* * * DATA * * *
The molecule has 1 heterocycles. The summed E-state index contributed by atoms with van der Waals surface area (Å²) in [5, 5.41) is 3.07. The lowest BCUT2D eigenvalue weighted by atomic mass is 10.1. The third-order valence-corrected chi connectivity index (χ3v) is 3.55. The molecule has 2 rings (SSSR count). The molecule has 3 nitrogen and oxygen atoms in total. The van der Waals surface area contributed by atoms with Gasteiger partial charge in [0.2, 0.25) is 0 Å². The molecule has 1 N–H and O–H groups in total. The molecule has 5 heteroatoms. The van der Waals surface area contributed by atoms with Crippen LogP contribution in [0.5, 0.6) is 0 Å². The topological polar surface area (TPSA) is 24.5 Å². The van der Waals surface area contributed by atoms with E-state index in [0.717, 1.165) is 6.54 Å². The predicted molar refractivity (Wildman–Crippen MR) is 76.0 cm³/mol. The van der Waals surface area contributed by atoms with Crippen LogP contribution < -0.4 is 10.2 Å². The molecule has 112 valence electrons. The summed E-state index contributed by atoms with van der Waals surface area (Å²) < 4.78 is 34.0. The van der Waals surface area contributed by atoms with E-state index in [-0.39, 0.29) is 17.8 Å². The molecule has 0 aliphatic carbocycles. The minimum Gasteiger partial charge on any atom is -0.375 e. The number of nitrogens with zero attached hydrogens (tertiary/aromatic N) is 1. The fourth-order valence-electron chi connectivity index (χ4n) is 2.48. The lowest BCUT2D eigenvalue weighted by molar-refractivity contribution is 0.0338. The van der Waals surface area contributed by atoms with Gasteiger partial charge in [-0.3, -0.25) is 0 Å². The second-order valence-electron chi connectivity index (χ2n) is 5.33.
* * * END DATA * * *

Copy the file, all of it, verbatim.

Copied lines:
The molecule has 1 heterocycles. The summed E-state index contributed by atoms with van der Waals surface area (Å²) in [5, 5.41) is 3.07. The lowest BCUT2D eigenvalue weighted by atomic mass is 10.1. The third-order valence-corrected chi connectivity index (χ3v) is 3.55. The molecule has 2 rings (SSSR count). The molecule has 3 nitrogen and oxygen atoms in total. The van der Waals surface area contributed by atoms with Gasteiger partial charge in [0.2, 0.25) is 0 Å². The molecule has 1 N–H and O–H groups in total. The molecule has 5 heteroatoms. The van der Waals surface area contributed by atoms with Crippen LogP contribution in [0.5, 0.6) is 0 Å². The topological polar surface area (TPSA) is 24.5 Å². The van der Waals surface area contributed by atoms with E-state index in [0.717, 1.165) is 6.54 Å². The predicted molar refractivity (Wildman–Crippen MR) is 76.0 cm³/mol. The van der Waals surface area contributed by atoms with Crippen LogP contribution < -0.4 is 10.2 Å². The molecule has 112 valence electrons. The summed E-state index contributed by atoms with van der Waals surface area (Å²) < 4.78 is 34.0. The van der Waals surface area contributed by atoms with E-state index in [-0.39, 0.29) is 17.8 Å². The molecule has 0 aliphatic carbocycles. The minimum Gasteiger partial charge on any atom is -0.375 e. The number of nitrogens with zero attached hydrogens (tertiary/aromatic N) is 1. The fourth-order valence-electron chi connectivity index (χ4n) is 2.48. The lowest BCUT2D eigenvalue weighted by molar-refractivity contribution is 0.0338. The van der Waals surface area contributed by atoms with Gasteiger partial charge in [-0.3, -0.25) is 0 Å². The second-order valence-electron chi connectivity index (χ2n) is 5.33.